As for the original question, I can think of two teams right off the bat from the ‘90s who could use Randle. One is the Pacers, who had a more than respectable pair of 4s with Dale Davis and Antonio Davis, but who were usually more than a respectable pair of 4s away from punching at the heavyweight level. But why help those hated hicks? Why not trade him from the 2021 Knicks to the 1994 Knicks?

I realize Charles Oakley has become something of a cult hero to many people, and as a midrange spot-up shooter, rebounder and defender, especially a help defender, Oak was top-shelf. But if you ever saw him try to post-up or do anything off the dribble, or the flights of fancy where he imagined himself a passer on the level of Magic Johnson, Oak was definitely “break glass ONLY in case of certain emergencies.” In the top top levels of competition, Oakley was not going to rise up and be the difference maker. Go back and watch film/read boxscores from some of the Knicks’ worst losses in the ‘90s. Oak had himself some low points.

The ‘90s Knicks came up short because of a below-average offense. Patrick Ewing was brilliant on that end, John Starks was miscast as a second banana when his game was more a delightful fruit salad, and after that...just no. Give Ewing a power forward who could create for himself and for others and Starks a second gifted offensive big to slot behind, and the Knicks win it all in 1994. That means Ewing bests Hakeem Olajuwon in title match-ups in both college and the pros, putting him above he and David Robinson in the eyes of history, and Pat Riley never leaves after 1995, and all of history plays out mad different.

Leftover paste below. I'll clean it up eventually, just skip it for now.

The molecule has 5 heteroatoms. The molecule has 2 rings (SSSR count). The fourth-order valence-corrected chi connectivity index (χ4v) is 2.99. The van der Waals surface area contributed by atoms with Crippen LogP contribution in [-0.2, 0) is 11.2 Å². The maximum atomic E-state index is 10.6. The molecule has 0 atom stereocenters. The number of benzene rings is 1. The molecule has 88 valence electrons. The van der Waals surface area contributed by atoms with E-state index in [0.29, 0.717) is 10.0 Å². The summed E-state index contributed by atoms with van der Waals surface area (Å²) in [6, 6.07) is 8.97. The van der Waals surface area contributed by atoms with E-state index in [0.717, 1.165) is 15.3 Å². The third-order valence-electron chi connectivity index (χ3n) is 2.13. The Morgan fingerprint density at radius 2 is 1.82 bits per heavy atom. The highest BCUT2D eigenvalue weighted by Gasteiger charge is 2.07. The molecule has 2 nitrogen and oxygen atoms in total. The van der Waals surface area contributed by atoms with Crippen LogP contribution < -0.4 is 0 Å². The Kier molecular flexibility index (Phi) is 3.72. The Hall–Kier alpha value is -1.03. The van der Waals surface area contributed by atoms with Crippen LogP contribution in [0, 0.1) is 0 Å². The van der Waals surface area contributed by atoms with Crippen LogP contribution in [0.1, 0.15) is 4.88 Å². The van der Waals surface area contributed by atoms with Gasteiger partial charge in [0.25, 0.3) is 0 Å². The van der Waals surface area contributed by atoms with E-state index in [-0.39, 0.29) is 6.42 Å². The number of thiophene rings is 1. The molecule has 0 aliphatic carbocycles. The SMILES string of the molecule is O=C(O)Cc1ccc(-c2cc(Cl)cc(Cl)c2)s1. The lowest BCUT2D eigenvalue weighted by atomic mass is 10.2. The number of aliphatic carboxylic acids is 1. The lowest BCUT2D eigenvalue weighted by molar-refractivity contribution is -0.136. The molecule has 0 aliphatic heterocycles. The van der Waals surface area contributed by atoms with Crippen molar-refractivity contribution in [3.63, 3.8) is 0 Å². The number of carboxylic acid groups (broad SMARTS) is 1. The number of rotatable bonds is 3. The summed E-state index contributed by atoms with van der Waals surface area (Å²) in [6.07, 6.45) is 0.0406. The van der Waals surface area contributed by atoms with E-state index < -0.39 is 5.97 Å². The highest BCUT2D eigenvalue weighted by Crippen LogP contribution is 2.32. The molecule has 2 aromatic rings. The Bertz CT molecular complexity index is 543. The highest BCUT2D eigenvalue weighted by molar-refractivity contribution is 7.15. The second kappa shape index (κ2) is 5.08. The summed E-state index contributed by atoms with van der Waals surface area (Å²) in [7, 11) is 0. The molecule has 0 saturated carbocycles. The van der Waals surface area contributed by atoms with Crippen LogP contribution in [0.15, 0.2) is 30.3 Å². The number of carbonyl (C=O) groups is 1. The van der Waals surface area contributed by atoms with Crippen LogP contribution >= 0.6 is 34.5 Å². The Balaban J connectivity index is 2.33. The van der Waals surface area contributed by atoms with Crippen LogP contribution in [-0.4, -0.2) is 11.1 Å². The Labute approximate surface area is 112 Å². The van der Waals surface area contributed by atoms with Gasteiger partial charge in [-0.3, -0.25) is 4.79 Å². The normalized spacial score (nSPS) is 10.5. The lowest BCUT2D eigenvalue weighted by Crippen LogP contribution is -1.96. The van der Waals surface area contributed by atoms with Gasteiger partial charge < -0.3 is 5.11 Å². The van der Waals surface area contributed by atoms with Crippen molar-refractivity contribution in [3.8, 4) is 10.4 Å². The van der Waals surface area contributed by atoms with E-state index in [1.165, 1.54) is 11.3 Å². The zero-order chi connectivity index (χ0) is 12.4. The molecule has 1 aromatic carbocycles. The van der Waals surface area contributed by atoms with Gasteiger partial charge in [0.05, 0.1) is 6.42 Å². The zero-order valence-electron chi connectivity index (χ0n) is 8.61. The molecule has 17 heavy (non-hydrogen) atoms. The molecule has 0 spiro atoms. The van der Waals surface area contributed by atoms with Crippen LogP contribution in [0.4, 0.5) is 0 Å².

As for completing the trade, who would you want from back then on this team now? Share in the comments.

2) Will more than four current Knicks be on the roster three years from now?

— Navona

Whether four current players are on the team three years from now is pro’ly inextricable from this question: is Thibodeau still here, too? Thibs took over Chicago in 2010-11. Seven players on his 2014 Bulls were there from that first season. Ever hear someone labeled “a Larry Brown guy”? No. Because LB’s a rolling stone. No moss on his uppity ass. You hear about “a Thibs guy” because Thibs is ideally built to last, a craftsman head coach. Quality and process are everything to him. If he’s still here in 2024, the continuity will return to MSG, too. Of course, that’d mean the Knicks go from never signing their draftees to multiyear extensions to doing so with several of them. I’d really love it if Mitch, RJ, Knox and Immanuel Quickley were all still here. Speaking of Quickley...

3) How in the world we enter a draft with three picks and end the evening without a single fuc!#@ POINT GUARD????

— KnicksBrasil

4) From the “late the hate flow through you” department:

I can’t speak for all of y’all, but the last lineup I’d ever wanna sit through — the one that would tell me I’d been sent to The Bad Place — would be Howard Eisley, Chris Duhon, Arron Afflalo, Kenyon Martin and Jerome James.

There’ll be one more belated mailbag in a few days. I can’t tell you how much I’ve missed having the Knicks and you in my life. And it’s such a nice change to write about them when they’re good for once! Let’s hope that keeps on keeping on. Talk to you soon, friends.